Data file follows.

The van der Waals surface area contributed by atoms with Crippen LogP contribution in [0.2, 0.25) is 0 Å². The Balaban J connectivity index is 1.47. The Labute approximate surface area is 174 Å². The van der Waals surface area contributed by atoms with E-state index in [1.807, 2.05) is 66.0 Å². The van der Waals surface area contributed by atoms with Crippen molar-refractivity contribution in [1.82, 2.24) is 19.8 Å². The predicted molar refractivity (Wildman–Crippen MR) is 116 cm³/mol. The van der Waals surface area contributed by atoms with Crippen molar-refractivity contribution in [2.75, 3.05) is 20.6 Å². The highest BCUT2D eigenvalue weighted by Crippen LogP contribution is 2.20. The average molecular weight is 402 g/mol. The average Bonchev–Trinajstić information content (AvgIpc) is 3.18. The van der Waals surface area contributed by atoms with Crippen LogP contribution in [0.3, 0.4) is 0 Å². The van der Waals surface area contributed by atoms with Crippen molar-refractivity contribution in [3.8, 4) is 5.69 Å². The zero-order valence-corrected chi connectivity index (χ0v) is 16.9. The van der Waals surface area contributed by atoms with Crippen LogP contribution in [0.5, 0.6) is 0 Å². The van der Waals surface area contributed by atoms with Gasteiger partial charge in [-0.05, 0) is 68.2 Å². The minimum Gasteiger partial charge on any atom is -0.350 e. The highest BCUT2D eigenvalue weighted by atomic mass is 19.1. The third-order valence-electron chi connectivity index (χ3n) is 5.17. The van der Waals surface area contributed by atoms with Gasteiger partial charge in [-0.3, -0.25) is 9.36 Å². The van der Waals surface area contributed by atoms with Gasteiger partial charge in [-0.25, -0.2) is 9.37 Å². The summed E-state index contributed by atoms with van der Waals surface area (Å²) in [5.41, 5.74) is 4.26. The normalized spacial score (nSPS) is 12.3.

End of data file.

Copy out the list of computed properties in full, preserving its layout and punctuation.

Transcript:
The van der Waals surface area contributed by atoms with Crippen LogP contribution in [0.2, 0.25) is 0 Å². The Balaban J connectivity index is 1.47. The Labute approximate surface area is 174 Å². The van der Waals surface area contributed by atoms with E-state index in [1.807, 2.05) is 66.0 Å². The van der Waals surface area contributed by atoms with Crippen molar-refractivity contribution in [1.82, 2.24) is 19.8 Å². The predicted molar refractivity (Wildman–Crippen MR) is 116 cm³/mol. The van der Waals surface area contributed by atoms with Crippen molar-refractivity contribution in [2.75, 3.05) is 20.6 Å². The highest BCUT2D eigenvalue weighted by Crippen LogP contribution is 2.20. The average molecular weight is 402 g/mol. The average Bonchev–Trinajstić information content (AvgIpc) is 3.18. The van der Waals surface area contributed by atoms with Crippen LogP contribution in [0.3, 0.4) is 0 Å². The van der Waals surface area contributed by atoms with Crippen molar-refractivity contribution in [3.8, 4) is 5.69 Å². The zero-order valence-corrected chi connectivity index (χ0v) is 16.9. The van der Waals surface area contributed by atoms with Crippen LogP contribution in [0.5, 0.6) is 0 Å². The van der Waals surface area contributed by atoms with Gasteiger partial charge in [-0.05, 0) is 68.2 Å². The minimum Gasteiger partial charge on any atom is -0.350 e. The highest BCUT2D eigenvalue weighted by atomic mass is 19.1. The third-order valence-electron chi connectivity index (χ3n) is 5.17. The van der Waals surface area contributed by atoms with Gasteiger partial charge in [-0.3, -0.25) is 9.36 Å². The van der Waals surface area contributed by atoms with Gasteiger partial charge in [-0.25, -0.2) is 9.37 Å². The summed E-state index contributed by atoms with van der Waals surface area (Å²) in [5.41, 5.74) is 4.26. The normalized spacial score (nSPS) is 12.3.